Alfred McEwen wrote:Is That an Impact Crater? (ESP_049075_0995) (HiClip)
This image was acquired to take a closer look at a circular feature that might be an impact structure on the South Polar layered deposits.
Measuring the sizes and frequency of impact craters provides a constraint on the age of the landscape. However, craters in icy terrain are modified by processes that flatten and change them in such a manner that it is hard to say for sure if it had an impact origin.
Sharon Wilson wrote:A Sneak Peek into Saheki’s Secret Layers (ESP_049172_1585) (HiClip)
Saheki Crater is large, about 84 kilometers across, and located in the Southern highlands of Mars, to the north of Hellas Planitia. It’s filled with beautiful alluvial fans that formed when water (likely melting snow) carried fine material, such as sand, silt and mud, from the interior crater rim down to the bottom of the crater.
Two smaller craters impacted into the alluvial fan surface in Saheki, excavating holes that allow us to see what the fans look like beneath the surface. Exposed along the crater’s interior walls, we can see that the fan is made up of multiple individual layers (white and purple tones in the enhanced color image) that were deposited on the floor (the green and brown tones). The brown, circular shapes on the fan layers are small impact craters.
NB: North is down in the cutouts and wallpaper.
This is a stereo pair with ESP_049528_1585.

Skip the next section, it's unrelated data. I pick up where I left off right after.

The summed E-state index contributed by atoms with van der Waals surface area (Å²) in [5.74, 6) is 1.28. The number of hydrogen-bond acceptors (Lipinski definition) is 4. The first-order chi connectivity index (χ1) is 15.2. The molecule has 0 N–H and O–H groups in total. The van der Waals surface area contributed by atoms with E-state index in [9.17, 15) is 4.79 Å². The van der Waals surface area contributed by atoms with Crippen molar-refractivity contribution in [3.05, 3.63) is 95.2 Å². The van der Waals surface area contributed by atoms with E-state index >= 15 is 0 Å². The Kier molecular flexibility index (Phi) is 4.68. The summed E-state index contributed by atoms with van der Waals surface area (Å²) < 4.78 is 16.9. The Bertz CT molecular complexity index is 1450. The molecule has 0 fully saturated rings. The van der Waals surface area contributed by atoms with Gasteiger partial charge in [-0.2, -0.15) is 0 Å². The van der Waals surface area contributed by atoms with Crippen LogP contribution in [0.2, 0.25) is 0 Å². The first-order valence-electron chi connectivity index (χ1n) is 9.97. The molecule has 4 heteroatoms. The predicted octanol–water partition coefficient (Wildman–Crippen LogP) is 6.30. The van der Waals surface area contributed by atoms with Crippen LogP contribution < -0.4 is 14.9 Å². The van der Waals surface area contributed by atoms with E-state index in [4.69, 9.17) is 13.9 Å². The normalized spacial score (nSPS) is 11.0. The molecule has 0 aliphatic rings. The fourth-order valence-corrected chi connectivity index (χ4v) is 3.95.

Alfred McEwen wrote:A New Impact Site in the Southern Middle Latitudes (ESP_049061_1370) (HiClip)
Over 500 new impact events have been detected from before-and-after images, mostly from MRO’s Context Camera, with a HiRISE followup. Those new craters that expose shallow ice are of special interest, especially at latitudes where not previously detected, to better map the ice distribution.
We hope to find ice at relatively low latitudes both for understanding recent climate change and as a resource for possible future humans on Mars. This new impact, which occurred between August and December 2016 (at 42.5 degree South latitude) would provide an important constraint if ice was detected.
Alas, the HiRISE color image does not indicate that ice is exposed. There is an elongated cluster of new craters (or just dark spots where the craters are too small to resolve), due to an oblique impact in which the bolide fragmented in the Martian atmosphere.
Credit: NASA/JPL-Caltech/University of Arizona
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